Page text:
This is abstracted from the Oxford English Dictionary entry for
clove-gillyflower. It supports the contention that by Digby's time (1600s),
the word clove-gillyflower probably applied to the flower,
and not to the spice.
girofle, gilofre was the original name of the spice; but
in OFr. clou de girofle (= `girofle nail', from the
shape) came into popular use at an early date; thence the Eng.
clowe of gilofre or more commonly clowe-gilofre. This
was commonly shortened at length to clowe, clove,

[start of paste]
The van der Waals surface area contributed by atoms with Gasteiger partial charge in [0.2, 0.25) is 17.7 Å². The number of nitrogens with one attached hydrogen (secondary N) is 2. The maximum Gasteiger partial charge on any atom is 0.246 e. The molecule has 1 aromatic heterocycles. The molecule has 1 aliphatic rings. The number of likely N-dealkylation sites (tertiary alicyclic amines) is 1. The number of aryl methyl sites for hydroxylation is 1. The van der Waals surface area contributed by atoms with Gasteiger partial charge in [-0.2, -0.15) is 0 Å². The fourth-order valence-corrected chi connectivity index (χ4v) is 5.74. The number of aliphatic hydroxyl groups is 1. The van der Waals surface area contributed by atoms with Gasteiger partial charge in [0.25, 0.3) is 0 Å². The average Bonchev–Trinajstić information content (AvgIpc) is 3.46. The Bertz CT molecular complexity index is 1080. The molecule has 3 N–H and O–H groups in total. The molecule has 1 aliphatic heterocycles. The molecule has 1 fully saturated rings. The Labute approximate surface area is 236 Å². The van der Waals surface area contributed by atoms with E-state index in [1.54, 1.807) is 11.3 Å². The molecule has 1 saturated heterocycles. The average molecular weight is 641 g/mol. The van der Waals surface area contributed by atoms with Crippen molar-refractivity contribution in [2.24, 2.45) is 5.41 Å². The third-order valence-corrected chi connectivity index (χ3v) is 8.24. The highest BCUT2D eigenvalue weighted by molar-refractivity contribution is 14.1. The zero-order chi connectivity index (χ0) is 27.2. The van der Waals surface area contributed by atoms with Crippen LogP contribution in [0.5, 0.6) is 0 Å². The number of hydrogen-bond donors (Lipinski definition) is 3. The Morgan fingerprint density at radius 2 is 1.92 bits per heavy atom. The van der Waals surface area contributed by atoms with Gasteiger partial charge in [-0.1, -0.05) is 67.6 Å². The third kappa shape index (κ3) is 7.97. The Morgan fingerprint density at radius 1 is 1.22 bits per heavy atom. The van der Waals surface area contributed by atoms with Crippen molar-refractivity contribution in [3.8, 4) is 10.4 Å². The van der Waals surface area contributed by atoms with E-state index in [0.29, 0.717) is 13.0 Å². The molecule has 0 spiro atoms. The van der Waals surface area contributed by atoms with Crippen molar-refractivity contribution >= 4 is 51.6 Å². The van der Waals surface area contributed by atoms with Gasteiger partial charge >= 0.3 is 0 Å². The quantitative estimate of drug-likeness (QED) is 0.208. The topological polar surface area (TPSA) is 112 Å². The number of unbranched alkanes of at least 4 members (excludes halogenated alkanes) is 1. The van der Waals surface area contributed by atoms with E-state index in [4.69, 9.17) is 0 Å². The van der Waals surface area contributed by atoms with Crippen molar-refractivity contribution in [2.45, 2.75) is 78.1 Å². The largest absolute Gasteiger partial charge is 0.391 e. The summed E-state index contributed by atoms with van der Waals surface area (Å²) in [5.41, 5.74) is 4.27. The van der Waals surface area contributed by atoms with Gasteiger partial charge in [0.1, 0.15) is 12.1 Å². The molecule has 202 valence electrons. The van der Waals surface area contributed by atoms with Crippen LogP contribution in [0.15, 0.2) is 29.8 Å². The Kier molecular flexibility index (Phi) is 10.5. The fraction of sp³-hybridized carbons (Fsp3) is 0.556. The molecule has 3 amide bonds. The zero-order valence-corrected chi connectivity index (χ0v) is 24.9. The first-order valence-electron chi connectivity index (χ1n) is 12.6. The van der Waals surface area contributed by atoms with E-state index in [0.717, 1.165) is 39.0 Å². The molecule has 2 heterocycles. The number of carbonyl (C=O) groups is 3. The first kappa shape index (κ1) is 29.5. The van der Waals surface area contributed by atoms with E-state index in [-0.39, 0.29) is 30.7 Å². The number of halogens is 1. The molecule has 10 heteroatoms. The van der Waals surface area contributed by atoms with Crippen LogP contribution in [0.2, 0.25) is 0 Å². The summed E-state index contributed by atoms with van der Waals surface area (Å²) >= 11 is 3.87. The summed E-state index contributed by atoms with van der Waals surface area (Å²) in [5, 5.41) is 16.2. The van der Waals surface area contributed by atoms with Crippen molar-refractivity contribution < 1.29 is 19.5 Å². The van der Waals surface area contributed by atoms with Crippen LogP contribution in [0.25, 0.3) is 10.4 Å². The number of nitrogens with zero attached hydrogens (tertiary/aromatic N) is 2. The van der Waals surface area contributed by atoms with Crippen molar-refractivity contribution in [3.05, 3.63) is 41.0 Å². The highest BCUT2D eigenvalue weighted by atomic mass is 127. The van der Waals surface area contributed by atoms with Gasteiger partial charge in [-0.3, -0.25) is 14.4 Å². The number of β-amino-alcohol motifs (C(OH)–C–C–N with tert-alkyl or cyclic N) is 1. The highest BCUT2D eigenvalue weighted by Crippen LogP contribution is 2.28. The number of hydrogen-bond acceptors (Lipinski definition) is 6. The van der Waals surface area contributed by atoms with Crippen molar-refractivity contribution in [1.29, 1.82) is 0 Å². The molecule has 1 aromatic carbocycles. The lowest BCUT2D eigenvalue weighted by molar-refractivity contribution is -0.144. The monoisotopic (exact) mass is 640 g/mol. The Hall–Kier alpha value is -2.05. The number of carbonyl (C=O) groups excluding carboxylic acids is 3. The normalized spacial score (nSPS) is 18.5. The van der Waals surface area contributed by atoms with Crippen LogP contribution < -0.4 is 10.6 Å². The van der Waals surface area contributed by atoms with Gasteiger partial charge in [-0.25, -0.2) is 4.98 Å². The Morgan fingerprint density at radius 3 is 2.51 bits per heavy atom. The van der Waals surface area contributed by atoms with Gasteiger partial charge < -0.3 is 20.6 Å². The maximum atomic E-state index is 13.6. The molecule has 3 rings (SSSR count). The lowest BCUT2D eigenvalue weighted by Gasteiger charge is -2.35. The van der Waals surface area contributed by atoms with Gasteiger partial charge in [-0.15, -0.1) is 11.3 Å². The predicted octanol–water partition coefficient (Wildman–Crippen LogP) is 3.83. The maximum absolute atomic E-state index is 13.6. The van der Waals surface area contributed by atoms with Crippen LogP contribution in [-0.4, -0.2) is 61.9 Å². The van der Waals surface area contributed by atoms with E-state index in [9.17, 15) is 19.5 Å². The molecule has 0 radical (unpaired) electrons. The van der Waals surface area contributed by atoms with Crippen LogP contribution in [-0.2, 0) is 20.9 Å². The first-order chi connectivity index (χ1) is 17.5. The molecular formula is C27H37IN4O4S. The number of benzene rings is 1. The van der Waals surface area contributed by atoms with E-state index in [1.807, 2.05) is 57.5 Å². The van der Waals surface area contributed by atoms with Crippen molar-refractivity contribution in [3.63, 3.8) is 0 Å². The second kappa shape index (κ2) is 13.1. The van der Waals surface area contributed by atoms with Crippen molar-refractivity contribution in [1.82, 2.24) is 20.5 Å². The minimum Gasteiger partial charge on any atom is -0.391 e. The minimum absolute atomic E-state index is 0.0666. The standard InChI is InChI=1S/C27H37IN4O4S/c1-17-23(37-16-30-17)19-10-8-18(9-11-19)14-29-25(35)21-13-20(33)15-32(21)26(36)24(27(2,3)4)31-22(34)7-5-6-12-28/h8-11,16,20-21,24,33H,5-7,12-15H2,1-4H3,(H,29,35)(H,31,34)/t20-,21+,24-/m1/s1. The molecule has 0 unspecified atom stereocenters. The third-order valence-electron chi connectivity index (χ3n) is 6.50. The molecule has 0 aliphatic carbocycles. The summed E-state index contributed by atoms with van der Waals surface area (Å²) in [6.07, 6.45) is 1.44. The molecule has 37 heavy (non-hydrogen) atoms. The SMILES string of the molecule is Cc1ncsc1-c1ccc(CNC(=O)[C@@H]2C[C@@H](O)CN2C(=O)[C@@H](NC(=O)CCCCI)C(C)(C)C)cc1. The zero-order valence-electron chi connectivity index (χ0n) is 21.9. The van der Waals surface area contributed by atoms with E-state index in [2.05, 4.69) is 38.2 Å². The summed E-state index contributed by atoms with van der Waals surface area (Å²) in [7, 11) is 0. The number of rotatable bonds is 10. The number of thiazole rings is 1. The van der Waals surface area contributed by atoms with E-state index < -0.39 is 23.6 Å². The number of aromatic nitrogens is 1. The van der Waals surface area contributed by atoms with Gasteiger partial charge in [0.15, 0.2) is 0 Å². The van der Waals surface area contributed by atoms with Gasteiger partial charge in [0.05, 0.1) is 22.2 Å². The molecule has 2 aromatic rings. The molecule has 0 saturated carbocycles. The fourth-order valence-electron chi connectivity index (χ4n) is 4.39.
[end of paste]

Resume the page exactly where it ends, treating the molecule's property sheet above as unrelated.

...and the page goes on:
for the spice; the
full name adhering to a flower, the `clove-pink', smelling like the
spice. Finally with the corruption of gilofre, to
gillyflower, the latter name without clove, has passed
on to various scented flowers, having no connexion either with the
spice, or with the `clove-pink'.
The spice clove.
Quotes given from A. 1225, C. 1386, C. 1400, C. 1420, 14.., and 1486.
2. A clove-scented
species of Pink (Dianthus Caryophyllus), the original of the
carnation and other cultivated double forms.
Quotes given from 1538, 1578, 1594, 1597, 1657, A. 1755, and 1861.